I see that I (accidentally) deleted them. I have replaced the image that was there with the Cerami one, but I won't re-add the others: they aren't particularly valuable, they can be found elsewhere at Wikipedia, and the article is short. If it is expanded, then they may find a place somewhere. The historical inaccuracy of the Palermo one is only balanced by its depiction of an actual event, while the Cerami one is purely Romantic, and the print is just an artists make-believe depiction of two men, with no information to convey. It serves only, I suppose, to put Roger and Robert together visually for "visual learners": for now they can see the Guiscard article. The image which I have removed from the page is useful only to add "colour" to the list of Sicilian monarchs, where I will leave it alone. (And sorry to hear about your ArbComm restrictions, but glad to see you are abiding by them and still contributing to the project!) Srnec (talk) 00:13, 22 March 2008 (UTC)
Thanks Srnec, I appreciate your comment! As I am rather an inclusionist (and a supporter of the view that Wikipedia should be the "sum of all knowledge"), I tend to think that known depictions of Roger I all deserve to be shown in the article, even in "gallery" form if you have issues on space. Then more content may come one day, so that we can incorporate them within the article. But just removing is I am afraid a disservice to Wikipedia. Representations of a historical figure through the ages are indeed a legitimate part of an article on that person: this is what all history books do. Best regards. PHG (talk) 08:38, 22 March 2008 (UTC)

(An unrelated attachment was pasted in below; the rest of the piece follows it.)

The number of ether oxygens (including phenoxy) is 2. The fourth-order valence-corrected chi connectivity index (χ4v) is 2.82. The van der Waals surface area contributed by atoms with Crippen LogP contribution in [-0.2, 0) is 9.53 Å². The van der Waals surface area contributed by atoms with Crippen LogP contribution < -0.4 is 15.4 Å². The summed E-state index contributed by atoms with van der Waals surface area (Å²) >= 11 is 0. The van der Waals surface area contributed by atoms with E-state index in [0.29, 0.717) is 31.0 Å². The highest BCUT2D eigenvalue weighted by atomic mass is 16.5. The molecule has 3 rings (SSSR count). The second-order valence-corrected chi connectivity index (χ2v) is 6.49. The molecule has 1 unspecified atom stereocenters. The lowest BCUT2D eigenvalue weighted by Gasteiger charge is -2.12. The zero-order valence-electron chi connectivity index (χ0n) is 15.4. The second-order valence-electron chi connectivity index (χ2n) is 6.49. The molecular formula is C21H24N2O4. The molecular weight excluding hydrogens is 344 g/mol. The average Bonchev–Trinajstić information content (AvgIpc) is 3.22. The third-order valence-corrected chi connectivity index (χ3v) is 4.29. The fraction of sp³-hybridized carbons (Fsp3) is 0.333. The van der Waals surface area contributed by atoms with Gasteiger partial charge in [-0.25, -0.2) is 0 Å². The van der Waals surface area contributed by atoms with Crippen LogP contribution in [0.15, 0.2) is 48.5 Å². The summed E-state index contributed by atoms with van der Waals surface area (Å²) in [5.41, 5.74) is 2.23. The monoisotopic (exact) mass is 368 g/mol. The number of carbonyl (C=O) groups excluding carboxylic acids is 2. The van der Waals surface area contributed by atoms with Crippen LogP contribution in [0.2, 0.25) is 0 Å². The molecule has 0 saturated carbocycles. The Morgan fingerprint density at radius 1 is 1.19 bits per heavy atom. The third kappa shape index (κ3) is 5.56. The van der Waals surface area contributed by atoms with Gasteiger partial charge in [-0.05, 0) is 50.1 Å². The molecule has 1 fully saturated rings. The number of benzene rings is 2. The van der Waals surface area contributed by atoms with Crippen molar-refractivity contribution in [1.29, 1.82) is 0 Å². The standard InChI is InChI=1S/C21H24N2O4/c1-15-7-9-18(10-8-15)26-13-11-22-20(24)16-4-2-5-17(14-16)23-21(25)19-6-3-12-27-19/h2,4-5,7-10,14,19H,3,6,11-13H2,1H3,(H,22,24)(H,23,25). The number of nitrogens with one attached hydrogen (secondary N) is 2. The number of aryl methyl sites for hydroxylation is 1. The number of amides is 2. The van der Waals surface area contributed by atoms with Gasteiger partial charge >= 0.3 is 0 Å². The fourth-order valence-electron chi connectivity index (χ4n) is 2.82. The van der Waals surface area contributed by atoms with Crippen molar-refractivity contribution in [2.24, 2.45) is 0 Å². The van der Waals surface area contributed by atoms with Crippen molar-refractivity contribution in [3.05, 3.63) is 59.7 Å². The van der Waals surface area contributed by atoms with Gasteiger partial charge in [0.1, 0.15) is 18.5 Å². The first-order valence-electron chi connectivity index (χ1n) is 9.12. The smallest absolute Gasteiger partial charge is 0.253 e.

I am surprised to see that you also removed the 15th century portrait depiction of him. This also really has to stay don't you think? PHG (talk) 08:39, 22 March 2008 (UTC)
I too have inclusionist leanings, but I belive in putting everything in its proper place and avoiding clutter. Surely you are not banned from creating a Commons page for Roger until this article is sufficiently long to support all these images? I think a gallery of images whose informative value is very limited is not a great service to the reader. The portrait image is available at the List of monarchs of Sicily, where it is "appropriate", I guess. The other images are available at Norman conquest of Sicily (where they are informative, more or less) and Robert Guiscard (which is long enough). None of these images is unavailable at the English Wiki, because I made sure. But if you think they all oughta be available here, I disagree, except through a Commons link or when the article is much longer. Srnec (talk) 04:38, 23 March 2008 (UTC)

Date of birth[edit]

Roger of Hauteville's exact date of birth is unknown, he was probably born later, around 1040, not in 1031.

Good call. Change it! Srnec (talk) 05:45, 10 May 2009 (UTC)

Judith d'Evreux's Parents[edit]

Judith d'Evreux's father cannot be William, Count of Evreux, as he was born too late. Her father was William d'Evreux, uncle of William, Count of Evreux and brother of Richard, Count of Evreux. Judith's mother was Hawise de Giroie. The Foundation for Medieval Genealogy has the supporting charters on line. — Preceding unsigned comment added by 24.94.11.58 (talk) 04:37, 2 October 2011 (UTC)